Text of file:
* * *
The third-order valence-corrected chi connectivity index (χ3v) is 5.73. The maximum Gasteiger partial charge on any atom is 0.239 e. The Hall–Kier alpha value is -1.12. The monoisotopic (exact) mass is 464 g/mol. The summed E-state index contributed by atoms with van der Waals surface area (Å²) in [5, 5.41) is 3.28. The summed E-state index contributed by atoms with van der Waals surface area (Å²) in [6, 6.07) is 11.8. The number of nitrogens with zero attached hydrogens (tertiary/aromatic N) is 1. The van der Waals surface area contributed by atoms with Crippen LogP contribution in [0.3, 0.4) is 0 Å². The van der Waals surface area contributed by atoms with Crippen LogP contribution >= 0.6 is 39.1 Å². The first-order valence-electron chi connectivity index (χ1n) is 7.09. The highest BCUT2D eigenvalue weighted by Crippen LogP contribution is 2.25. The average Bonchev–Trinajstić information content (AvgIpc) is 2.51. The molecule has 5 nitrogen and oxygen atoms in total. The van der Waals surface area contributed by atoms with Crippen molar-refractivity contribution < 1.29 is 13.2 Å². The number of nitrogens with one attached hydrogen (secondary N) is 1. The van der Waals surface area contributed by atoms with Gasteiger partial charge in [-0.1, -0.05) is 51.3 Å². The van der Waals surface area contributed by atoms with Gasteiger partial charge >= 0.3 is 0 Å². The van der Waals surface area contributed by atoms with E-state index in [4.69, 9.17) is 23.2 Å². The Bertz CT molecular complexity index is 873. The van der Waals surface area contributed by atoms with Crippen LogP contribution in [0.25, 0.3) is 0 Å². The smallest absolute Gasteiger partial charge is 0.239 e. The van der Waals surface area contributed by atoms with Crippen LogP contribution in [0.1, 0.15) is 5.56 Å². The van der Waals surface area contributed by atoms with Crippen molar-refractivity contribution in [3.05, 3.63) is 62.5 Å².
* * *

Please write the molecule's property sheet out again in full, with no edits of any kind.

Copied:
The third-order valence-corrected chi connectivity index (χ3v) is 5.73. The maximum Gasteiger partial charge on any atom is 0.239 e. The Hall–Kier alpha value is -1.12. The monoisotopic (exact) mass is 464 g/mol. The summed E-state index contributed by atoms with van der Waals surface area (Å²) in [5, 5.41) is 3.28. The summed E-state index contributed by atoms with van der Waals surface area (Å²) in [6, 6.07) is 11.8. The number of nitrogens with zero attached hydrogens (tertiary/aromatic N) is 1. The van der Waals surface area contributed by atoms with Crippen LogP contribution in [0.3, 0.4) is 0 Å². The van der Waals surface area contributed by atoms with Crippen LogP contribution >= 0.6 is 39.1 Å². The first-order valence-electron chi connectivity index (χ1n) is 7.09. The highest BCUT2D eigenvalue weighted by Crippen LogP contribution is 2.25. The average Bonchev–Trinajstić information content (AvgIpc) is 2.51. The molecule has 5 nitrogen and oxygen atoms in total. The van der Waals surface area contributed by atoms with Crippen molar-refractivity contribution < 1.29 is 13.2 Å². The number of nitrogens with one attached hydrogen (secondary N) is 1. The van der Waals surface area contributed by atoms with Gasteiger partial charge in [-0.1, -0.05) is 51.3 Å². The van der Waals surface area contributed by atoms with Gasteiger partial charge >= 0.3 is 0 Å². The van der Waals surface area contributed by atoms with E-state index in [4.69, 9.17) is 23.2 Å². The Bertz CT molecular complexity index is 873. The van der Waals surface area contributed by atoms with Crippen LogP contribution in [0.25, 0.3) is 0 Å². The smallest absolute Gasteiger partial charge is 0.239 e. The van der Waals surface area contributed by atoms with Crippen LogP contribution in [0.1, 0.15) is 5.56 Å². The van der Waals surface area contributed by atoms with Crippen molar-refractivity contribution in [3.05, 3.63) is 62.5 Å².